But Russell believed that the phrase 'thousand years' of Rev 20 was to be taken literally as a thousand years. So he concluded in his book that that portion of Revelation (Rev 20) remained unfulfilled. But this I cannot believe can be true because throughout the entire book of Revelation it is indicated that that all the "things" mentioned in the book were about to happen (Rev 1:1, 3; 22:7, 10, 12, 20).
The 'thousand years' happens before Christ's return according to Rev 20. How can Christ live and reign with those saints who were beheaded for their faith in Jesus and did not accept the "mark of the beast' in a "perfect world" (according to most Futurists who believe that Christ's 2nd Coming occurs BEFORE His "Millennial Reign" in, therefore, a "perfect world' or a "perfect recreated earth", etc.) during a time period of literally 1,000 years only to have Satan be released from his prison at the end of the 'thousand years' so that he can gather the nations to war against the "camp of the saints" in Jerusalem, in this newly created "perfect world" where there is no death?... It just not make any sense.
I find myself disagreeing with the majority of full preterists today- mainly those who have their Calvinistic leanings.
There are many critics of preterism. I do not claim to know it all. But I will never be convinced that, just based on the time-indicator verses alone, that futurism, the belief that the 2nd Coming is yet to happen (and to some adherents of futurism, is going to happen any day now), has more truth to it than preterism.


  1. What is the full preterist view on the two witnesses mentioned in Revelation 11?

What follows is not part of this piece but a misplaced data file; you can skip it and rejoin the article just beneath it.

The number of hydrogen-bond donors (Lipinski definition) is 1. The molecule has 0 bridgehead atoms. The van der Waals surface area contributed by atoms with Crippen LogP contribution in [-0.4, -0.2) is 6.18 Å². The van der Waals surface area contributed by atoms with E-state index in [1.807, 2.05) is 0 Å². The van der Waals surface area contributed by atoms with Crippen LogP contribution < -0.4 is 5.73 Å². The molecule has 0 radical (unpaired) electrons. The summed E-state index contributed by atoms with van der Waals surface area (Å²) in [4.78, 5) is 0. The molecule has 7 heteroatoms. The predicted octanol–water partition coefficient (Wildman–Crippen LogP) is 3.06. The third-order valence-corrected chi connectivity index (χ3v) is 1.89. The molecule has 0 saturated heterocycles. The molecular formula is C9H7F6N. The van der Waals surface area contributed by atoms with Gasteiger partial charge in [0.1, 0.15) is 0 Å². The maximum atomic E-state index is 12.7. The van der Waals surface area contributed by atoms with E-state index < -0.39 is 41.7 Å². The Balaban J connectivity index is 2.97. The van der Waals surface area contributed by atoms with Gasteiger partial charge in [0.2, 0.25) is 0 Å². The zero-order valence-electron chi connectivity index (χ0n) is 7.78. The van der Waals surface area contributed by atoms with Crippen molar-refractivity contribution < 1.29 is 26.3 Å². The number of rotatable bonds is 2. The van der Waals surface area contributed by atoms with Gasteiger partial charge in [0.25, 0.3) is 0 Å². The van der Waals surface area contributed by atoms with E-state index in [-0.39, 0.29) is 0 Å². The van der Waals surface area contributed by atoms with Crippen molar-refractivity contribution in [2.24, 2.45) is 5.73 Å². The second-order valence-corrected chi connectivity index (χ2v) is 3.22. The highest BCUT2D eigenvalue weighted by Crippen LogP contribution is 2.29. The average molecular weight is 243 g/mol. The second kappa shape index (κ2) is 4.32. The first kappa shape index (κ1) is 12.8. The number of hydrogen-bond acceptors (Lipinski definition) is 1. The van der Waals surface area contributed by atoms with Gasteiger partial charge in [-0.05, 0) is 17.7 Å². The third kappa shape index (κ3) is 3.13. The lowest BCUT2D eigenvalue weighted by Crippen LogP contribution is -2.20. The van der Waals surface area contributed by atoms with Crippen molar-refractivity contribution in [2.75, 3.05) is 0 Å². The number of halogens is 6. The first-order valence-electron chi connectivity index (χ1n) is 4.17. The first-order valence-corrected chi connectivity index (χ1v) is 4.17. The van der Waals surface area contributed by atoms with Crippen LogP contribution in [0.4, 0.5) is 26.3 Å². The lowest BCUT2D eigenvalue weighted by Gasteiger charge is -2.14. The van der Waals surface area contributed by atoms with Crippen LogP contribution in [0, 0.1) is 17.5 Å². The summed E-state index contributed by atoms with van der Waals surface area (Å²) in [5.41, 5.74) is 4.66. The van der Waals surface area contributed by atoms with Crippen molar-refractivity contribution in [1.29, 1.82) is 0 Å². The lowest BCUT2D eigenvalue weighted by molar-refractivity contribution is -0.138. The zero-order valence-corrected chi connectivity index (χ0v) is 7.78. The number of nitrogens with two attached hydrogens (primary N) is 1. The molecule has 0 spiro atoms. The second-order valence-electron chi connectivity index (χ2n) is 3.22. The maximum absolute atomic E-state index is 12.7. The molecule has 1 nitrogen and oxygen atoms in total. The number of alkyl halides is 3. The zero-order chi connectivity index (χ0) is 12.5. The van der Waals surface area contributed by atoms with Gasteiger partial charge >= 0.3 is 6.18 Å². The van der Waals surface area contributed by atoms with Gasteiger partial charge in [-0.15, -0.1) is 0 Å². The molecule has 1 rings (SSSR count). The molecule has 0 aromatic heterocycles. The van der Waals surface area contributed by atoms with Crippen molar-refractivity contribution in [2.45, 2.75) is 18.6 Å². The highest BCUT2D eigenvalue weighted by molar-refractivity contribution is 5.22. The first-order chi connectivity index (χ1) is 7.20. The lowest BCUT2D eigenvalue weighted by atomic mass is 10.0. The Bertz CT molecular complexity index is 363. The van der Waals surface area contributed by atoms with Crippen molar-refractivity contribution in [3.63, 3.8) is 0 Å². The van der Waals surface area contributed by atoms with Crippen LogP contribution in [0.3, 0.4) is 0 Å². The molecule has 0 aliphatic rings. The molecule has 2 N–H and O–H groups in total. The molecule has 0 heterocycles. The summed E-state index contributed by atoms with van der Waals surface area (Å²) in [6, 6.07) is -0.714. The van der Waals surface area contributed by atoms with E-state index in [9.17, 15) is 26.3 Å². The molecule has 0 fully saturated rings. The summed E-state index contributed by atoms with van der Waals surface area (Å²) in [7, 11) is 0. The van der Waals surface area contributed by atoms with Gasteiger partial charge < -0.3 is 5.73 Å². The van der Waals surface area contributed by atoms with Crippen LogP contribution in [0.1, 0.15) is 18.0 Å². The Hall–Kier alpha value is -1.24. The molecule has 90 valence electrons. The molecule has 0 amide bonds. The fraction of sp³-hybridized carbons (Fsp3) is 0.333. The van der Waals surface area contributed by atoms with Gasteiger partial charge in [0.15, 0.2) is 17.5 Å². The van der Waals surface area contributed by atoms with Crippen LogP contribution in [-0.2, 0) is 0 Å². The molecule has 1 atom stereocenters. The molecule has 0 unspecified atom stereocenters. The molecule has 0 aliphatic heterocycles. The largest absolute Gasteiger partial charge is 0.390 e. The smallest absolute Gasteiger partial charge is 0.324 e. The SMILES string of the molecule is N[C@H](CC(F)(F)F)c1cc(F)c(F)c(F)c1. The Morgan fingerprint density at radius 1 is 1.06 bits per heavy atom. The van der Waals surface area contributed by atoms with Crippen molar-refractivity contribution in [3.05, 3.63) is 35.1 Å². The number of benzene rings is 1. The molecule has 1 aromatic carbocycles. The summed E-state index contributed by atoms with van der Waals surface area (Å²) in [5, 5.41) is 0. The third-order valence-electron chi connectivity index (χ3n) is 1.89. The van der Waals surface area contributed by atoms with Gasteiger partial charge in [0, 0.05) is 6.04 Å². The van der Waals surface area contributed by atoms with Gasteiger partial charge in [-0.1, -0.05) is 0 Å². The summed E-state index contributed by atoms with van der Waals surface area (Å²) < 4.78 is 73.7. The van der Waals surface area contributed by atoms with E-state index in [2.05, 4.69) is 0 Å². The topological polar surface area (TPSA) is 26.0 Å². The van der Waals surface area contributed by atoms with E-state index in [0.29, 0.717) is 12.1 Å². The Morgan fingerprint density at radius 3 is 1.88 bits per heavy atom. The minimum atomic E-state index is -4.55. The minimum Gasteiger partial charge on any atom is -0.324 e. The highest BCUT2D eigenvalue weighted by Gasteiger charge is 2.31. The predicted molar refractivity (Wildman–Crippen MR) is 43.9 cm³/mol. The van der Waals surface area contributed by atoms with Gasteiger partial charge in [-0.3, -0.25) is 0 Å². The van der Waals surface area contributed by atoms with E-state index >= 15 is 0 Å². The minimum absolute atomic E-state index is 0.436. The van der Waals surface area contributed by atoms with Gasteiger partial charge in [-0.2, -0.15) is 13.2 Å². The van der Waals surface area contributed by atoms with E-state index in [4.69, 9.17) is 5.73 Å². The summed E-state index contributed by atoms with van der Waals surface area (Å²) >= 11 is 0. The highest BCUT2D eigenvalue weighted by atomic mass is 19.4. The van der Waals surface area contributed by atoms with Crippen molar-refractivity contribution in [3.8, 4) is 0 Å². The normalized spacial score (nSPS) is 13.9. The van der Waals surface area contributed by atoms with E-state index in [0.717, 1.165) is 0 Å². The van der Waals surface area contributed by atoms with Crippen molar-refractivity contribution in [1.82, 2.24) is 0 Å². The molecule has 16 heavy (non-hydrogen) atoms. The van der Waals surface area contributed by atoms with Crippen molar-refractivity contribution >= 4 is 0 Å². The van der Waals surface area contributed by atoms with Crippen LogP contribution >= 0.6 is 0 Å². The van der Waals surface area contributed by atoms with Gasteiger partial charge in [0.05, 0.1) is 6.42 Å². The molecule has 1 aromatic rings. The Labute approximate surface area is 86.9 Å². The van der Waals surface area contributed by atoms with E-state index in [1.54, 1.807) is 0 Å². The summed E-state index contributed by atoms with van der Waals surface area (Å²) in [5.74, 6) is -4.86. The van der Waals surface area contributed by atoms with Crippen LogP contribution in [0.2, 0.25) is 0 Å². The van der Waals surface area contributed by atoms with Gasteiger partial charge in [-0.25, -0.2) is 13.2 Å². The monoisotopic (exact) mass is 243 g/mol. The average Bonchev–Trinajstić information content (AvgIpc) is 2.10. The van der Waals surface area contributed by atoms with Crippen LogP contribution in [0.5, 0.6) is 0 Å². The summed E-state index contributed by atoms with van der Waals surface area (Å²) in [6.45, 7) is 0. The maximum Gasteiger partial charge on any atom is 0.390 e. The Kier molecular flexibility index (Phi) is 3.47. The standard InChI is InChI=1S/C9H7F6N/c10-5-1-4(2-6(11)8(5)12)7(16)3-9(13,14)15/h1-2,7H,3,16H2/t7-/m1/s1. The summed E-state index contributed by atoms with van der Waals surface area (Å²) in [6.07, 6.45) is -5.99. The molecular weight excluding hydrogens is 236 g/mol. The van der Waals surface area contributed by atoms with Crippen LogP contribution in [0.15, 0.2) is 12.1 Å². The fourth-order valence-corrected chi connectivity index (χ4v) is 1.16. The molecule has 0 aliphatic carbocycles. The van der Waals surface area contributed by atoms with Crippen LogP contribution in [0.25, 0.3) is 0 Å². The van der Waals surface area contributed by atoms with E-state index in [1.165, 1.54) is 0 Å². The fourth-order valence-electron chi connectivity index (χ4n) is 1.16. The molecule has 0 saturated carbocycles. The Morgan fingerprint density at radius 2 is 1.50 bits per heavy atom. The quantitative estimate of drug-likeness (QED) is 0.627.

2. Jason,

    I agree with J.S. Russell in his book "The Parousia" (published in 1878) that the witnesses were Apostle Peter (the "Rock" who remained in Jerusalem to the bitter end) and James, the brother of Jesus who also remained in Jerusalem. Josephus mentions that with the death of James, the final assault on Jerusalem by Roman General Titus began shortly thereafter.
    My educated guess is that Titus' assault began exactly "the 3 1/2 days" (of Rev 11) after Peter and James were killed. When they were resurrected the rest of the dead in Christ were also resurrected and then a moment later the "rapture" of the living took place. I believe that when those 3 1/2 days ended, that was when Jesus returned. Therefore, those 3 1/2 days had to be the 'thousand years' of Revelation 20. When the beast and false prophet killed Peter and James, Satan was chained and thrown into the Abyss. During those 3 1/2 days the decision was made by the Father when His Son would return in judgment of the twelve tribes of Israel (Matthew 19:28  And Jesus said unto them, Verily I say unto you, That ye which have followed me, in the regeneration when the Son of man shall sit in the throne of his glory, ye also shall sit upon twelve thrones, judging the twelve tribes of Israel) and NOT the entire globe like Christians of today have purposely been misled to believe.

    Thanks for asking. Not all preterists have come to an agreement on everything. I believe my interpretation is unique. Russell took '1,000 years' literally. Other preterists believe the '1,000 years' was the 40-year period between Jesus' ascension (~AD30) and His return in AD70. That didn't rest well with me or other Christians looking into preterism. I am letting the other preterists know, slowly but surely, of my thoughts about it all. They are close, IMHO, but haven't won the cigar.
    I'm a relative new-comer on the scene and they are having a hard time questioning their mindsets :^)